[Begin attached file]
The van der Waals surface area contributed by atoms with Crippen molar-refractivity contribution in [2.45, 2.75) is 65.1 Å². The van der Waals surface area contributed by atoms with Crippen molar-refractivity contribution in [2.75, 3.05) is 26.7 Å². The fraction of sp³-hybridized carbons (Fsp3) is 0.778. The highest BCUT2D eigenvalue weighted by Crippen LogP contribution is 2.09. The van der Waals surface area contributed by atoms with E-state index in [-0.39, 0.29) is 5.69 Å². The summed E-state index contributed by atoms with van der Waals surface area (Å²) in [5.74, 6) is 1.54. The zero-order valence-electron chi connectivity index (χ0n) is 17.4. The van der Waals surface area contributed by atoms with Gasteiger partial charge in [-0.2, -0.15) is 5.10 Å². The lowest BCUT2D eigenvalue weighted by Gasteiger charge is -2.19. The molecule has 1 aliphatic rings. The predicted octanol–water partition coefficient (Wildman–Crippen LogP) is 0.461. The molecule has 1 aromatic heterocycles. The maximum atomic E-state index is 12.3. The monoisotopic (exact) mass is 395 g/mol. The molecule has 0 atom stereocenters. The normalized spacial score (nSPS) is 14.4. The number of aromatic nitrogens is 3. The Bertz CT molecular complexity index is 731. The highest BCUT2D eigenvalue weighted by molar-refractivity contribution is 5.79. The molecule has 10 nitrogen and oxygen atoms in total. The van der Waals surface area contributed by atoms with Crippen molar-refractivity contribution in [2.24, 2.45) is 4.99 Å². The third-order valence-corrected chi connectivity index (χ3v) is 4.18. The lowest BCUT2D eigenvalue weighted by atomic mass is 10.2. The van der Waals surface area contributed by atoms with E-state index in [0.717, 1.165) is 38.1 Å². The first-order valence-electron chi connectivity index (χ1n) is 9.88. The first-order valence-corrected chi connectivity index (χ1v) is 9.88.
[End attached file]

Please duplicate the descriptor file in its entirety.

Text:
The van der Waals surface area contributed by atoms with Crippen molar-refractivity contribution in [2.45, 2.75) is 65.1 Å². The van der Waals surface area contributed by atoms with Crippen molar-refractivity contribution in [2.75, 3.05) is 26.7 Å². The fraction of sp³-hybridized carbons (Fsp3) is 0.778. The highest BCUT2D eigenvalue weighted by Crippen LogP contribution is 2.09. The van der Waals surface area contributed by atoms with E-state index in [-0.39, 0.29) is 5.69 Å². The summed E-state index contributed by atoms with van der Waals surface area (Å²) in [5.74, 6) is 1.54. The zero-order valence-electron chi connectivity index (χ0n) is 17.4. The van der Waals surface area contributed by atoms with Gasteiger partial charge in [-0.2, -0.15) is 5.10 Å². The lowest BCUT2D eigenvalue weighted by Gasteiger charge is -2.19. The molecule has 1 aliphatic rings. The predicted octanol–water partition coefficient (Wildman–Crippen LogP) is 0.461. The molecule has 1 aromatic heterocycles. The maximum atomic E-state index is 12.3. The monoisotopic (exact) mass is 395 g/mol. The molecule has 0 atom stereocenters. The normalized spacial score (nSPS) is 14.4. The number of aromatic nitrogens is 3. The Bertz CT molecular complexity index is 731. The highest BCUT2D eigenvalue weighted by molar-refractivity contribution is 5.79. The molecule has 10 nitrogen and oxygen atoms in total. The van der Waals surface area contributed by atoms with Crippen molar-refractivity contribution in [2.24, 2.45) is 4.99 Å². The third-order valence-corrected chi connectivity index (χ3v) is 4.18. The lowest BCUT2D eigenvalue weighted by atomic mass is 10.2. The van der Waals surface area contributed by atoms with E-state index in [0.717, 1.165) is 38.1 Å². The first-order valence-electron chi connectivity index (χ1n) is 9.88. The first-order valence-corrected chi connectivity index (χ1v) is 9.88.